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Today you can find any number of online apps that will let you generate your own crossword puzzles so it doesn’t seem like that big of a deal. However, if you wanted to do such a thing in the 1980s you would have had to do it by hand or use a piece of software like this which made it a whole lot easier.
I remember using a crossword puzzle maker in English class when I was in 8th grade (1988 or 1989) but I can’t remember for sure if it was this one or not. It would have been on an Apple II.
Anyway, it does all the basic things you would expect to be able to do to make a crossword puzzle. I suppose there is probably a limit in terms of size but unless you are trying to do something crazy it’s probably not a big deal.
Crossword Magic was released by Mindscape and was available for the Commodore 64, Apple II, DOS and Atari 8-bit computers like the 600XL and 800XL. Other than nostalgia, there’s probably not much reason to seek this out today as there are more convenient ways to generate crossword puzzles. However, this was a neat tool to have back in the day if you wanted to do such a thing.
The ad above is from circa 1985.
Who Framed Roger Rabbit? is a game based on the movie of the same name. Versions of this game were released for a wide variety of platforms. There were really three different games produced by three different companies. The first was released in 1988 for various home computers including the Commodore 64, Apple II, Amiga, a and DOS. The second was produced by Rare and released by LJN for the NES in 1989. The final version was released by Capcom for the Game Boy in 1991. The ad above is for the first version of the game.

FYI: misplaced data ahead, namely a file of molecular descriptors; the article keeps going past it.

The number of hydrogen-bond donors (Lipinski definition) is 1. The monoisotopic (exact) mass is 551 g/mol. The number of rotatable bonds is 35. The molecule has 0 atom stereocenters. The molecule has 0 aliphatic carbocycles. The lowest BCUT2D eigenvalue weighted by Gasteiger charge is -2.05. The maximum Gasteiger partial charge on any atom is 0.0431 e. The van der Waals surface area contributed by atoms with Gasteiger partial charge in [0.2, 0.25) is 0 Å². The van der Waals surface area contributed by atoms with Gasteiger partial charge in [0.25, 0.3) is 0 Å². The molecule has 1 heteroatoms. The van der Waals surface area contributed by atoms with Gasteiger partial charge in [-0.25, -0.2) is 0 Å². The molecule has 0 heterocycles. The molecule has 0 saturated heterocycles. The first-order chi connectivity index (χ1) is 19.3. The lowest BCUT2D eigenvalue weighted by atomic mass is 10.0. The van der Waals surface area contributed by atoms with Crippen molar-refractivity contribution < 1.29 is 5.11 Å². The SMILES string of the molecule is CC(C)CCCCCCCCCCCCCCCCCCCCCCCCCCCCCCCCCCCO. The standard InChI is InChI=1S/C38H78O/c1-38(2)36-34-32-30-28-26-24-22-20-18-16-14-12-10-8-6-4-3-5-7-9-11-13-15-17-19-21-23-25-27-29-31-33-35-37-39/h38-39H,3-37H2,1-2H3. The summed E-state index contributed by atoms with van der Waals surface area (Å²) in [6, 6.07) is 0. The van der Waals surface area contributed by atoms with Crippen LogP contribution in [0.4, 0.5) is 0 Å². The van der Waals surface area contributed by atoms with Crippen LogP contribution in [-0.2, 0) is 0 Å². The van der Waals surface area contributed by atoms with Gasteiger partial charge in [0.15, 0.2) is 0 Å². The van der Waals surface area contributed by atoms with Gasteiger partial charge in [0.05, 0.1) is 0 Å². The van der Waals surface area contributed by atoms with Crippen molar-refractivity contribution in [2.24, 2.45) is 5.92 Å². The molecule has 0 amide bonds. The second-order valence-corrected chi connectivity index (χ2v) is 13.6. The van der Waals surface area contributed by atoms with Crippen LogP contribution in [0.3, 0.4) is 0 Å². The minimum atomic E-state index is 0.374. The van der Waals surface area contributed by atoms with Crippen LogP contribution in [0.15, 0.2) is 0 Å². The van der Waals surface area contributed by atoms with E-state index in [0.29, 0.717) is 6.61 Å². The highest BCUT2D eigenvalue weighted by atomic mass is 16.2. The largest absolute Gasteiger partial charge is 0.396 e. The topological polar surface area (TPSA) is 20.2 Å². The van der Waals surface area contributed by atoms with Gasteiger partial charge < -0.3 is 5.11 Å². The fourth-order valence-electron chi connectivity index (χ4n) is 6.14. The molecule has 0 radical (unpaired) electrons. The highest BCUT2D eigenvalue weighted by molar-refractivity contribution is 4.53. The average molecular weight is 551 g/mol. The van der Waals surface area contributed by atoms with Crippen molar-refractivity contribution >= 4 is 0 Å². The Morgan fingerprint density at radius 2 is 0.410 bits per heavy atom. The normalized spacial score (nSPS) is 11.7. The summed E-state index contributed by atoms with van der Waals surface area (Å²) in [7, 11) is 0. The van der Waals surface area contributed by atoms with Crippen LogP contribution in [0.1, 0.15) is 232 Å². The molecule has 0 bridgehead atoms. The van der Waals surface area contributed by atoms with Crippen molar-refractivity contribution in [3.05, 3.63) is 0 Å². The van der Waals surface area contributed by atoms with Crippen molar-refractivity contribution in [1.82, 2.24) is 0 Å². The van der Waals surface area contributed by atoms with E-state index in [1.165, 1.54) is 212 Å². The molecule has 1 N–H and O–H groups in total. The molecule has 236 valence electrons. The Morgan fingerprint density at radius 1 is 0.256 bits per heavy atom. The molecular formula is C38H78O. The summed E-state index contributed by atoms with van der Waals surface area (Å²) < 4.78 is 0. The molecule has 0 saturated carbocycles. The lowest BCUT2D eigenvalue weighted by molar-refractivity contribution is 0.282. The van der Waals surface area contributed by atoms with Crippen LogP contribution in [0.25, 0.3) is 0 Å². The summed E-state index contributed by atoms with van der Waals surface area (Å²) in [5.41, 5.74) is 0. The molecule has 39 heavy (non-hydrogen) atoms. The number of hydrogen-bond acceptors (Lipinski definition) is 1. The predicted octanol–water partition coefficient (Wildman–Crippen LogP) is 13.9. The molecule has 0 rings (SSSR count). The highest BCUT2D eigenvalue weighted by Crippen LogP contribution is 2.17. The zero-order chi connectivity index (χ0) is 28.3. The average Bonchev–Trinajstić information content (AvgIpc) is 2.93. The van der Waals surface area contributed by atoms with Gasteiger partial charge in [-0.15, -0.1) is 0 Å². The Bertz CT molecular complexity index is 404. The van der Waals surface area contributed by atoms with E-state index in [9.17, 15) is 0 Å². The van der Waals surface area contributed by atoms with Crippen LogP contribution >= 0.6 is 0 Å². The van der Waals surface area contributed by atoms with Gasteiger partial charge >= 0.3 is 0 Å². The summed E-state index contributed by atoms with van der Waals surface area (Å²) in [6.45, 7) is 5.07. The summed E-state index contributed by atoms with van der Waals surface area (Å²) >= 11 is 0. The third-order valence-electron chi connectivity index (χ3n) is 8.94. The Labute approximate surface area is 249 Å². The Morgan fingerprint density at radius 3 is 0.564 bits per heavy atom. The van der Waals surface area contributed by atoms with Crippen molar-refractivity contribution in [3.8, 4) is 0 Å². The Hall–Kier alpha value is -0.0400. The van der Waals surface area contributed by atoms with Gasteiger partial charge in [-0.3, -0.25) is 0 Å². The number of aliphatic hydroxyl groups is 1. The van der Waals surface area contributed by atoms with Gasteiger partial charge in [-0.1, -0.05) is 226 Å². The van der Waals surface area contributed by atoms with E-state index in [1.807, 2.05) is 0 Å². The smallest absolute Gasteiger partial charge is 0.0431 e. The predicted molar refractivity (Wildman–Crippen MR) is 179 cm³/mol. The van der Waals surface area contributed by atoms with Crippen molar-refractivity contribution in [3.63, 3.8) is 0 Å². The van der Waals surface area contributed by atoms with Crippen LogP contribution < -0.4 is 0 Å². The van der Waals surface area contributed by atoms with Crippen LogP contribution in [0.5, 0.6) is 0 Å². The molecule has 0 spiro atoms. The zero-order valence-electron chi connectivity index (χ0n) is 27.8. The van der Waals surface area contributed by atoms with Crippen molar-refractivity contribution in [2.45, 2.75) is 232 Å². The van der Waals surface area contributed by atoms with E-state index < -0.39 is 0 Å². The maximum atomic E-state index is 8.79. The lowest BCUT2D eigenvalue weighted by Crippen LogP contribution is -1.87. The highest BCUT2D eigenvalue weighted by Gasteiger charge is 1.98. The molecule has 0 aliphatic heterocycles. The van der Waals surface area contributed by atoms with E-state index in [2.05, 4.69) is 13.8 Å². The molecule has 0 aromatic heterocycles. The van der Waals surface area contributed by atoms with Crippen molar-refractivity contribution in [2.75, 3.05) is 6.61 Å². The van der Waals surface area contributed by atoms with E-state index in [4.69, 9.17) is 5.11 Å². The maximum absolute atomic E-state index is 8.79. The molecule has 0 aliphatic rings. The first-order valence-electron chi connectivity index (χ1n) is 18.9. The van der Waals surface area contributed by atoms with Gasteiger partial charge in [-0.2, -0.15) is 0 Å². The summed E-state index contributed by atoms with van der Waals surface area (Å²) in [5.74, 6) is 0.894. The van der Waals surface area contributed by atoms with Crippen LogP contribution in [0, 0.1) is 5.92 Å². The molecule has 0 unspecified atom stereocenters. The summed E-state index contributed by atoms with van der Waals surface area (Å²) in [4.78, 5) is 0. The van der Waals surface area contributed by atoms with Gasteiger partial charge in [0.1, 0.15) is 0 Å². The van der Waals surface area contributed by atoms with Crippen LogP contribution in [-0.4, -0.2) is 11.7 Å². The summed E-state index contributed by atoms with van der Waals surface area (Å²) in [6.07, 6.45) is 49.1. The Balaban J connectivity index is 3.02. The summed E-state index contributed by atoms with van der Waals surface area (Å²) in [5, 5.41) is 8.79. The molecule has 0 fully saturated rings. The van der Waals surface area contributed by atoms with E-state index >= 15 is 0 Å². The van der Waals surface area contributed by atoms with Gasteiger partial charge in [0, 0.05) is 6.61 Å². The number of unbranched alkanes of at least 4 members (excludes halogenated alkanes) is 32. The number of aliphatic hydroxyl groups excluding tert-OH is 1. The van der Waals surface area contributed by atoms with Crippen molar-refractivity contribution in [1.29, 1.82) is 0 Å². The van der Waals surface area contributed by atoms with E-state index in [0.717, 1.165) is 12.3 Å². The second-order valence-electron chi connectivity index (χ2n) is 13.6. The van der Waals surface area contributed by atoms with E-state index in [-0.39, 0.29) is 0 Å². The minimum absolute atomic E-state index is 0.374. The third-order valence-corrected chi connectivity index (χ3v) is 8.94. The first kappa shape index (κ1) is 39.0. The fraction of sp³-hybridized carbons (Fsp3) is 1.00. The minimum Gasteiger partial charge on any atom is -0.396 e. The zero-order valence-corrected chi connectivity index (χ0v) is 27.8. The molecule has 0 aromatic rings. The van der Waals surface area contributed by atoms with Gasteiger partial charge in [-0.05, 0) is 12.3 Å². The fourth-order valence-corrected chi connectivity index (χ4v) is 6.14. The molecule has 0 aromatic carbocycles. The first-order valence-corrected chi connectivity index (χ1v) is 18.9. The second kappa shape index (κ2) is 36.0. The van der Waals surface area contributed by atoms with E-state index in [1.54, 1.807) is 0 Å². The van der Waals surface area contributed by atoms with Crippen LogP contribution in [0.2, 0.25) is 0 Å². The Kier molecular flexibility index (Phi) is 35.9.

Who Framed Roger Rabbit? is a pretty mediocre action/arcade game. Considering the fact that this is a game based on a movie license, it’s terrific. Most such games are truly abysmal and this one is at least okay. This game consists of four levels, each of which has a specific goal and is really a subgame unto itself. These roughly follow the plot of the movie. In terms of gameplay, there is not a huge difference between the various versions though the Amiga and Atari ST versions will have the best graphics.
If you want to play this variation of the game, you will have to track down an original or resort to emulation. It has never been nor is it likely to be re-released. In order, I would chose the Amiga, Atari ST or Commodore 64 version of the game. Originals aren’t too hard to find on eBay though it’s anyone’s guess how long original disks will continue to function. Alternatively, disk images for emulators are also easily found.
The ad above is from the October 1988 issue of Computer Gaming World. The screen shots above are from the Commodore 64 version of the game.